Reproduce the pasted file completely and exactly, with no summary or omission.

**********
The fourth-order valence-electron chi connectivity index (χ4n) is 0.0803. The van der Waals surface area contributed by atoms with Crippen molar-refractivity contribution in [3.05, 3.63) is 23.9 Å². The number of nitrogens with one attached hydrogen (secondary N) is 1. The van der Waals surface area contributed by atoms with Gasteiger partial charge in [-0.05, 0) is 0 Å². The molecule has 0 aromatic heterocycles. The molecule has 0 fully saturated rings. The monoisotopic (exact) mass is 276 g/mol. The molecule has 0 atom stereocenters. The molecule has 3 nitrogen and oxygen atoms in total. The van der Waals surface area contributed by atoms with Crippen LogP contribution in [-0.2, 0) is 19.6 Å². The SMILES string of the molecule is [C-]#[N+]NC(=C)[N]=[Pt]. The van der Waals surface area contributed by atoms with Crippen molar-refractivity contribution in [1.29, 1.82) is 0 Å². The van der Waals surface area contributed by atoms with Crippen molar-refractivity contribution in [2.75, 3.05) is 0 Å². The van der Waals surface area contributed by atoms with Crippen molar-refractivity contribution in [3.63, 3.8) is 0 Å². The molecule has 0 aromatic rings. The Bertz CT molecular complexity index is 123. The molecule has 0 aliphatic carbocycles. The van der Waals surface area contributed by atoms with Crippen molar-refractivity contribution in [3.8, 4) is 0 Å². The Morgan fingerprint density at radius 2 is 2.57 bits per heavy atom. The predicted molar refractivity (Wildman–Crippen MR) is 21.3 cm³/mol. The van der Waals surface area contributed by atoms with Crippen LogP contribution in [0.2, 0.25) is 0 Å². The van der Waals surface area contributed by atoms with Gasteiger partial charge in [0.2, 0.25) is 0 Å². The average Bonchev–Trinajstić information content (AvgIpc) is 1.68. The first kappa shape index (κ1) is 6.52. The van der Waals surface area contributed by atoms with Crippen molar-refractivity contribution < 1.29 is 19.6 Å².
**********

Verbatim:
The fourth-order valence-electron chi connectivity index (χ4n) is 0.0803. The van der Waals surface area contributed by atoms with Crippen molar-refractivity contribution in [3.05, 3.63) is 23.9 Å². The number of nitrogens with one attached hydrogen (secondary N) is 1. The van der Waals surface area contributed by atoms with Gasteiger partial charge in [-0.05, 0) is 0 Å². The molecule has 0 aromatic heterocycles. The molecule has 0 fully saturated rings. The monoisotopic (exact) mass is 276 g/mol. The molecule has 0 atom stereocenters. The molecule has 3 nitrogen and oxygen atoms in total. The van der Waals surface area contributed by atoms with Crippen LogP contribution in [-0.2, 0) is 19.6 Å². The SMILES string of the molecule is [C-]#[N+]NC(=C)[N]=[Pt]. The van der Waals surface area contributed by atoms with Crippen molar-refractivity contribution in [1.29, 1.82) is 0 Å². The van der Waals surface area contributed by atoms with Crippen molar-refractivity contribution in [2.75, 3.05) is 0 Å². The van der Waals surface area contributed by atoms with Crippen molar-refractivity contribution in [3.63, 3.8) is 0 Å². The molecule has 0 aromatic rings. The Bertz CT molecular complexity index is 123. The molecule has 0 aliphatic carbocycles. The van der Waals surface area contributed by atoms with Crippen molar-refractivity contribution in [3.8, 4) is 0 Å². The Morgan fingerprint density at radius 2 is 2.57 bits per heavy atom. The predicted molar refractivity (Wildman–Crippen MR) is 21.3 cm³/mol. The van der Waals surface area contributed by atoms with Crippen LogP contribution in [0.2, 0.25) is 0 Å². The van der Waals surface area contributed by atoms with Gasteiger partial charge in [0.2, 0.25) is 0 Å². The average Bonchev–Trinajstić information content (AvgIpc) is 1.68. The first kappa shape index (κ1) is 6.52. The van der Waals surface area contributed by atoms with Crippen molar-refractivity contribution < 1.29 is 19.6 Å².